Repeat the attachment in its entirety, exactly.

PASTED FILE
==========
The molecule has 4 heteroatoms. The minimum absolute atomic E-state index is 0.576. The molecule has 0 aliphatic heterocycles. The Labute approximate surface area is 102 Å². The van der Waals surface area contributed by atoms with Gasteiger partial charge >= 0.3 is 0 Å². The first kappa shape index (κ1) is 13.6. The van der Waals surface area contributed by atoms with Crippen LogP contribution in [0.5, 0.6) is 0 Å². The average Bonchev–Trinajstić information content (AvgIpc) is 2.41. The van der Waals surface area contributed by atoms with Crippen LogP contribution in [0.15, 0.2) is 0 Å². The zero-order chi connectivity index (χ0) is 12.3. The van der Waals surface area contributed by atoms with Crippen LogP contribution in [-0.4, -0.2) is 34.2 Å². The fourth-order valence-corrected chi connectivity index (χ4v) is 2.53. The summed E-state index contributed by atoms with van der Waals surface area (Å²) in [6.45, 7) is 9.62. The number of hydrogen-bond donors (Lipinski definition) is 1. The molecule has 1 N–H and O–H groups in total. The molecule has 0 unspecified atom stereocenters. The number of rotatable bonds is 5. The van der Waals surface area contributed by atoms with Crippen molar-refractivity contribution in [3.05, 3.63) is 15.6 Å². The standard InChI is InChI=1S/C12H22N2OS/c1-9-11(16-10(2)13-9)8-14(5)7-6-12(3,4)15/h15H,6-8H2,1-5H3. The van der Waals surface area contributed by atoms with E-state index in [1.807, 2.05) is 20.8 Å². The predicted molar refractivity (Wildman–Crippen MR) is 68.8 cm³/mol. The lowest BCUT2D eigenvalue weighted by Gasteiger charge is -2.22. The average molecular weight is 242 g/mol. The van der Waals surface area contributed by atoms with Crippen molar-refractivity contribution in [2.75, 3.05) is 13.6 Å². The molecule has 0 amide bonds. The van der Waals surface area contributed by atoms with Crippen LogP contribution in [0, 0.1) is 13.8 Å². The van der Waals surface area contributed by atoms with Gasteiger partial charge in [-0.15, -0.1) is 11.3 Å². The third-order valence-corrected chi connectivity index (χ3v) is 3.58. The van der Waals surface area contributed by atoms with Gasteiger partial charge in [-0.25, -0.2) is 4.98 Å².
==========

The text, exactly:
The molecule has 4 heteroatoms. The minimum absolute atomic E-state index is 0.576. The molecule has 0 aliphatic heterocycles. The Labute approximate surface area is 102 Å². The van der Waals surface area contributed by atoms with Gasteiger partial charge >= 0.3 is 0 Å². The first kappa shape index (κ1) is 13.6. The van der Waals surface area contributed by atoms with Crippen LogP contribution in [0.5, 0.6) is 0 Å². The average Bonchev–Trinajstić information content (AvgIpc) is 2.41. The van der Waals surface area contributed by atoms with Crippen LogP contribution in [0.15, 0.2) is 0 Å². The zero-order chi connectivity index (χ0) is 12.3. The van der Waals surface area contributed by atoms with Crippen LogP contribution in [-0.4, -0.2) is 34.2 Å². The fourth-order valence-corrected chi connectivity index (χ4v) is 2.53. The summed E-state index contributed by atoms with van der Waals surface area (Å²) in [6.45, 7) is 9.62. The number of hydrogen-bond donors (Lipinski definition) is 1. The molecule has 1 N–H and O–H groups in total. The molecule has 0 unspecified atom stereocenters. The number of rotatable bonds is 5. The van der Waals surface area contributed by atoms with Crippen molar-refractivity contribution in [3.05, 3.63) is 15.6 Å². The standard InChI is InChI=1S/C12H22N2OS/c1-9-11(16-10(2)13-9)8-14(5)7-6-12(3,4)15/h15H,6-8H2,1-5H3. The van der Waals surface area contributed by atoms with E-state index in [1.807, 2.05) is 20.8 Å². The predicted molar refractivity (Wildman–Crippen MR) is 68.8 cm³/mol. The lowest BCUT2D eigenvalue weighted by Gasteiger charge is -2.22. The average molecular weight is 242 g/mol. The van der Waals surface area contributed by atoms with Crippen molar-refractivity contribution in [2.75, 3.05) is 13.6 Å². The molecule has 0 amide bonds. The van der Waals surface area contributed by atoms with Crippen LogP contribution in [0, 0.1) is 13.8 Å². The van der Waals surface area contributed by atoms with Gasteiger partial charge in [-0.15, -0.1) is 11.3 Å². The third-order valence-corrected chi connectivity index (χ3v) is 3.58. The van der Waals surface area contributed by atoms with Gasteiger partial charge in [-0.25, -0.2) is 4.98 Å².